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Rep. Debbie Dingell pushes own vaccine fears aside to set example for others

Congresswoman had bad vaccine experience before, will still get COVID vaccine now

One of the big issues with the COVID-19 vaccine rollout is that some people are afraid to get the shot. Rep. Debbie Dingell's personal experience made her a little fearful about getting the vaccine but she said she will not let it stop her from being a part of the solution.
One of the big issues with the COVID-19 vaccine rollout is that some people are afraid to get the shot. Rep. Debbie Dingell's personal experience made her a little fearful about getting the vaccine but she said she will not let it stop her from being a part of the solution.

Like many Americans, one congresswoman has some fears about receiving a coronavirus vaccine -- but she says that shouldn’t stop anyone from receiving their shot.

Congresswoman Debbie Dingell, from Michigan, tells Local 4 that her personal experience with vaccinations has made her fearful about receiving a COVID-19 vaccine.

“I am going to talk really honestly today,” Dingell said in an interview. “I am one of those people who’s been afraid to get vaccinated.”

When receiving an H1N1 flu shot in 2009, Rep. Dingell had a terrible reaction: She was diagnosed with Guillain-Barre syndrome -- a rare autoimmune disorder. Dingell has been concerned about receiving another vaccination, especially after being partially paralyzed in her arm from the disorder in 2009.

However, the congresswoman says she has been assured by several experts -- including the nation’s top infectious disease expert Dr. Anthony Fauci -- that the COVID vaccine is not dangerous and will not affect her the same way. She says despite her fears, she is going to receive the vaccine when it’s her turn.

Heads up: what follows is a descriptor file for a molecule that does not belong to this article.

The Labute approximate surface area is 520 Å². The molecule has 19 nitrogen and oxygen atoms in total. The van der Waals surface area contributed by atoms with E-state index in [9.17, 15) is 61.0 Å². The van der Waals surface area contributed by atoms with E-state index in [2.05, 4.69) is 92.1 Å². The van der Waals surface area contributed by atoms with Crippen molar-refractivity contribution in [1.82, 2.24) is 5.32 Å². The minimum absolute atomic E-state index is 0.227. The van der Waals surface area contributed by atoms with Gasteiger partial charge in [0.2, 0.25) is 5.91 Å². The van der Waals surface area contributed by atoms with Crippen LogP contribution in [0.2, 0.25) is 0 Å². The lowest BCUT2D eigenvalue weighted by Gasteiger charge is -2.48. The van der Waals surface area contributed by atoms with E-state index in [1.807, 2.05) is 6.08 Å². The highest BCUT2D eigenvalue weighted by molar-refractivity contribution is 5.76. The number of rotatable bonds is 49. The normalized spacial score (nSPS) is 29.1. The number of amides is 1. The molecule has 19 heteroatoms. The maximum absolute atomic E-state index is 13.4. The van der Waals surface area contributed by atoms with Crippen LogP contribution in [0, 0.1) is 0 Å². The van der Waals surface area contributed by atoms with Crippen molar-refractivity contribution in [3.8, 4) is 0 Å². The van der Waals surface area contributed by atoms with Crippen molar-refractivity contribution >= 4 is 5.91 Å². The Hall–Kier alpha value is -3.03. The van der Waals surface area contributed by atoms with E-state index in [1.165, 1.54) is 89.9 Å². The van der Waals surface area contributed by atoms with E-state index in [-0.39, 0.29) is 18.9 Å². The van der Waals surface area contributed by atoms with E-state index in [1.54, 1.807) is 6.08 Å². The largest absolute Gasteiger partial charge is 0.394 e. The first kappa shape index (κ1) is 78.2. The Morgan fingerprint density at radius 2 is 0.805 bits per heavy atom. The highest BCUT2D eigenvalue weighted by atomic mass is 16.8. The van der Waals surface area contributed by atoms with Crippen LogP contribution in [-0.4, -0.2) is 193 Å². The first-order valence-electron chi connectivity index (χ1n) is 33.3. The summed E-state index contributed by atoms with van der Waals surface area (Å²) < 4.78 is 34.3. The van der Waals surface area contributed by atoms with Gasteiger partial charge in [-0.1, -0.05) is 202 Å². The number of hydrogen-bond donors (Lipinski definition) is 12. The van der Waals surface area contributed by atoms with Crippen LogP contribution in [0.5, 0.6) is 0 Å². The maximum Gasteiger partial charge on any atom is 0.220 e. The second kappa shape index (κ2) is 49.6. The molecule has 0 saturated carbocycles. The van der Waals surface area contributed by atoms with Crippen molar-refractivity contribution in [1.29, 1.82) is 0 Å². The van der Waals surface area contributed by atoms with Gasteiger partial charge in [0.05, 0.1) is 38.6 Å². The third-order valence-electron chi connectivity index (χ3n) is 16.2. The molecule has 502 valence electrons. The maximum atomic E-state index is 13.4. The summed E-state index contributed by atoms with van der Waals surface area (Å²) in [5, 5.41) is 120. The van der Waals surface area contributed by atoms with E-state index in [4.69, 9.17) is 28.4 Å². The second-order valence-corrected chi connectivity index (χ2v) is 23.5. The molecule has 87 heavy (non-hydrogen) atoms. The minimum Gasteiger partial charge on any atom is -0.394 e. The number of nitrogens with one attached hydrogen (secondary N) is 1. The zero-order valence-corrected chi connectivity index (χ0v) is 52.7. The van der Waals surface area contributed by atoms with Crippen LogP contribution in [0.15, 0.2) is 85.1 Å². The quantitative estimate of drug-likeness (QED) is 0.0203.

“I am going to be scared to death. Who knows, the sight of the needle may make me faint. But I am going to get vaccinated, and I am going to encourage other people that we’re just going to have to admit we’re scared and go ahead and get that vaccine,” Dingell said.

Michigan COVID-19 vaccinations: How to find appointments, info on phases

Rep. Dingell says she has learned that states have a shortage of syringes and alcohol swabs needed to administer coronavirus vaccines. On Friday, the White House COVID Response Team announced that it plans to use the Defense Production Act to prioritize getting critical supplies for Pfizer, in addition to providing aid in other key areas.

Read: White House COVID Response Team plans to use Defense Production Act

Dingell says that she is currently working on pressing the state to get more vaccines to Metro Detroit, where demand is high but supplies are low.

She also hopes that anyone who is scared like her will overcome their fear of the vaccine and get vaccinated when they can.


Related: 211 lines tied up after MDHHS recommends calling for vaccine help


About the Author:

Shawn Ley is an Emmy-Award winning reporter. In more than 20 years covering stories in television news, Shawn’s reporting has taken him from war-torn eastern Europe, to reporting from an F-16 fighter jet and now to the fast and furious breaking news of Detroit.